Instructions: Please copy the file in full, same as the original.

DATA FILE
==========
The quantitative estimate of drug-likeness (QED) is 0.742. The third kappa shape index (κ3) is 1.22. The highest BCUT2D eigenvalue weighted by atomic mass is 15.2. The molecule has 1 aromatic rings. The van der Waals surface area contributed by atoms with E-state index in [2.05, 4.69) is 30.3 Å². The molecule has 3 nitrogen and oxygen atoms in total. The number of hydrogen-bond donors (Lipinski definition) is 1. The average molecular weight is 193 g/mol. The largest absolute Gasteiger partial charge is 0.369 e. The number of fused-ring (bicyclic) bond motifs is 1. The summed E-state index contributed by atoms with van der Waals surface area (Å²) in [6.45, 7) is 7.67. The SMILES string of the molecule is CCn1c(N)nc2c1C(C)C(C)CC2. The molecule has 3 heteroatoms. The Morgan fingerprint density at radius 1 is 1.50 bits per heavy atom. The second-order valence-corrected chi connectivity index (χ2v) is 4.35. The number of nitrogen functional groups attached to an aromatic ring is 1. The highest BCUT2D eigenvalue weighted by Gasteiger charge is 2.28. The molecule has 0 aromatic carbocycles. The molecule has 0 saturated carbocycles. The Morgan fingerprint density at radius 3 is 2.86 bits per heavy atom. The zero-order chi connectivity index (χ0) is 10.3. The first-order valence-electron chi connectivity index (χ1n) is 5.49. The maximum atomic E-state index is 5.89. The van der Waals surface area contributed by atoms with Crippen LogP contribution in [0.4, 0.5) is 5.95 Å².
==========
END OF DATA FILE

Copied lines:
The quantitative estimate of drug-likeness (QED) is 0.742. The third kappa shape index (κ3) is 1.22. The highest BCUT2D eigenvalue weighted by atomic mass is 15.2. The molecule has 1 aromatic rings. The van der Waals surface area contributed by atoms with E-state index in [2.05, 4.69) is 30.3 Å². The molecule has 3 nitrogen and oxygen atoms in total. The number of hydrogen-bond donors (Lipinski definition) is 1. The average molecular weight is 193 g/mol. The largest absolute Gasteiger partial charge is 0.369 e. The number of fused-ring (bicyclic) bond motifs is 1. The summed E-state index contributed by atoms with van der Waals surface area (Å²) in [6.45, 7) is 7.67. The SMILES string of the molecule is CCn1c(N)nc2c1C(C)C(C)CC2. The molecule has 3 heteroatoms. The Morgan fingerprint density at radius 1 is 1.50 bits per heavy atom. The second-order valence-corrected chi connectivity index (χ2v) is 4.35. The number of nitrogen functional groups attached to an aromatic ring is 1. The highest BCUT2D eigenvalue weighted by Gasteiger charge is 2.28. The molecule has 0 aromatic carbocycles. The molecule has 0 saturated carbocycles. The Morgan fingerprint density at radius 3 is 2.86 bits per heavy atom. The zero-order chi connectivity index (χ0) is 10.3. The first-order valence-electron chi connectivity index (χ1n) is 5.49. The maximum atomic E-state index is 5.89. The van der Waals surface area contributed by atoms with Crippen LogP contribution in [0.4, 0.5) is 5.95 Å².